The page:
Microwaves and Health: Debunking Myths and Understanding the Impact

Posted by on 6/9/2023

Oven is a common kitchen appliance found in every residential and commercial kitchen worldwide. But still, there is a cloud of misinformation and concerns surrounding their impact on human health. 

In this post, we will separate fact from fiction, debunk common myths, and help you gain a deeper understanding of the impact of microwaves on our well-being.

  1. It’s cooking dries out your food

Timing and skill are crucial to preserving your dish's proper texture and moisture level, as they are with any cooking process. The average microwave offers various preset modes and power levels, though many users only use the one or two they feel comfortable with. For a list of your oven's setting options, you should consult your manufacturer’s manual.

To prevent nuking meals that tend to overheat and dry out, add a small amount of water to your plate or cover your meal with a damp paper towel.

  1. It will zap your food's flavor

Be aware of the flavor-producing effects your microwave may or may not produce. It makes sense to find out which of your favorite dishes and recipes the oven is most suited to prepare, as you wouldn't use a deep fryer to achieve the sizzle and char of a grilled steak.

For instance, heating up casseroles in the oven is a quick and tasty way to use leftover food and other ingredients. 

  1. It can't cook food evenly

Even though it is not advised to place a raw turkey on your turntable, microwaved food can still have a uniform texture and temperature.

You have more influence than you may imagine over how an oven warmed food if you arrange it yourself, 

You should try plating the food uniformly so that it is about the same depth from end to end and using ceramic or glass containers, which manage heat better than plastic. Remember that a moist paper towel can aid in heat absorption and distribution.

  1. Oven-cooked food can give you cancer

Radiofrequency (RF) radiation, at the low-energy end of the electromagnetic spectrum, is used in microwave technology. This type of radiation is around you day and night, whether you use that appliance or not. 

Even though ovens produce more concentrated RF radiation than usual, it is safely contained inside the appliance.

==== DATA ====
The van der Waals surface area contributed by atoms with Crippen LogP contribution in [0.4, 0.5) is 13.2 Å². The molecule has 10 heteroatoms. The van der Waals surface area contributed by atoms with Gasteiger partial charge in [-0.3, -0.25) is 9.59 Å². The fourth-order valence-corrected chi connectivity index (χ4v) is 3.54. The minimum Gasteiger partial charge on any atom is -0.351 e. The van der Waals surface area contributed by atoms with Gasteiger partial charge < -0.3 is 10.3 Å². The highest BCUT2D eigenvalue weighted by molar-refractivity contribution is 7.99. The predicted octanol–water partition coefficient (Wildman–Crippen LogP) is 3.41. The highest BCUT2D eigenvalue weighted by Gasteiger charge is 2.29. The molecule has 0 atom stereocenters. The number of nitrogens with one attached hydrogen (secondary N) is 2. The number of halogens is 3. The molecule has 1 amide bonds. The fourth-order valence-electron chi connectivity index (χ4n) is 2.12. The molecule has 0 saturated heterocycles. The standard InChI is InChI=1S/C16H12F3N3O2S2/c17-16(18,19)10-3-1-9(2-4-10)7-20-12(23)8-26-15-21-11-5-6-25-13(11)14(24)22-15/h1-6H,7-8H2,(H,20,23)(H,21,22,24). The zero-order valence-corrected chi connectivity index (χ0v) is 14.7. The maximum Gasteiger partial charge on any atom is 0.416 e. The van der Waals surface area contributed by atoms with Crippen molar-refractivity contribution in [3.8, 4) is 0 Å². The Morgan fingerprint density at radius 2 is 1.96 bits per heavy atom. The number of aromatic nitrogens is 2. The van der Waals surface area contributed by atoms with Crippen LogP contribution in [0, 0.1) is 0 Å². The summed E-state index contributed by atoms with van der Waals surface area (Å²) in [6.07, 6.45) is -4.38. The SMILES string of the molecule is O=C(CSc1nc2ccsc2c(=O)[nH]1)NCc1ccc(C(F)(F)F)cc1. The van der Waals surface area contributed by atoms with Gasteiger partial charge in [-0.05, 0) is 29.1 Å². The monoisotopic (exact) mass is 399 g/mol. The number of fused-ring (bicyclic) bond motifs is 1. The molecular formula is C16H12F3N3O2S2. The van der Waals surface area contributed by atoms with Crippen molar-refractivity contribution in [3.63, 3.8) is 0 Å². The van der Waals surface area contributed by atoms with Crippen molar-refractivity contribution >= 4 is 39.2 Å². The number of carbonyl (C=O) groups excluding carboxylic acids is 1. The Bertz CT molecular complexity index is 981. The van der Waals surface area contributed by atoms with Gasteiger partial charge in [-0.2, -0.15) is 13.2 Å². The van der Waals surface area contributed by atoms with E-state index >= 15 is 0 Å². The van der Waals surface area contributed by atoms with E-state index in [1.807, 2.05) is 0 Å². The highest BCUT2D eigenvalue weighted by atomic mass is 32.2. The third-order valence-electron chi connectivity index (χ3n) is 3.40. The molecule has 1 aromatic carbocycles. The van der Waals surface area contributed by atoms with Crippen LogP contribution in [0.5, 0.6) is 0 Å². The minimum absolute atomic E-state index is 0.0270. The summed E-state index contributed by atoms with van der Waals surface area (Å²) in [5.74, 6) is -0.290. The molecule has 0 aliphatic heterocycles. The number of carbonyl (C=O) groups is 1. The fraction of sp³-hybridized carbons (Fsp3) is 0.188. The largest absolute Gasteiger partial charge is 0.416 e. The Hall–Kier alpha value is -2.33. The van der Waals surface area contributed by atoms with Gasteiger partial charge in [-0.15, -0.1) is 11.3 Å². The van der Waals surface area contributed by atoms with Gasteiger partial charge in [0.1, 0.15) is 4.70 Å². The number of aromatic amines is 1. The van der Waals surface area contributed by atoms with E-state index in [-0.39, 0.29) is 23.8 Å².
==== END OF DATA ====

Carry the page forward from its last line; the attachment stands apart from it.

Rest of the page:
According to the American Cancer Society, it neither emits X-rays or gamma rays. Therefore, the worst that may happen from radiation from your appliance may be a burn on your skin. However, that can only occur if the appliance has undergone modification or damage.

  1. Microwaved containers break down in your food

Microwaving won't harm the container if you use the correct kind of one or discharge chemicals into your food. This is so that radiation from the appliance can simply flow through oven-safe containers like glass and ceramics and into your food. However never use metal containers in an oven since they have the opposite effect. 

Polystyrene and single-use plastic containers should be avoided, particularly those used to store cold meals. Although safer, earthenware and stoneware should be avoided whenever possible since they are porous and brittle and may shatter if exposed to liquids.

Remember that even though microwave-safe containers aren't heated by the appliance directly, they nevertheless risk getting warm from the food being cooked inside. Therefore, even if it is okay to microwave your meal, use the same caution when removing it from a conventional oven.

  1. These appliances are only good for junk food

Although the oven is frequently used for popcorn, leftover pizza, and TV meals, there is much more to your diet that can benefit from using this adaptable and practical appliance.

For instance, to maintain their nutrients and crisp texture, flash-frozen veggies are selected at the height of freshness, promptly frozen, and then packaged in oven safe bags. Rice and beans, which can be the basis for a wide range of meals, are staples that cook well in this appliance.

Even the maintenance of a healthy food routine can be made simpler by the oven. You may prepare healthy meals ahead of time, freeze them, and then let your appliance do what it does best: swiftly and efficiently reheat food. 

You can avoid fast food in favor of a fresh, home-cooked supper by making more effort upfront.

  1. Oven cooked foods are dangerous

This myth has appeared online in a variety of ways over the years. Some individuals worry that food becomes radioactive when heated in an oven, while others think that chemicals from the heated plates would contaminate the food.

Your food doesn't get radioactive when you microwave it. Food cannot become radioactive due to ovens because they are electromagnetic rather than radioactive. Food is heated by the penetration of the oven, which oscillates water molecules and other electrically unbalanced molecules.

There is a potential for oven heating to cause harmful chemicals to contaminate food. Still, if you use oven-safe containers free of lead, BPA, and phthalates, it will be good. While many people claim that all plastic is bad, containers made with these chemicals aren't that common.


Oven have been the subject of various misconceptions and concerns regarding their impact on human health. However, by examining scientific research and understanding the principles behind its operation, you can now debunk many of these myths and gain a more informed perspective. 

Oven are designed with safety in mind and undergo rigorous testing to ensure they meet established standards. So, feel confident in utilizing your oven as a convenient and efficient kitchen tool, knowing that it can be safely incorporated into your daily life without compromising your health.

Restaurant Solutions Inc. offers a variety of microwaves. Visit our official website to learn more.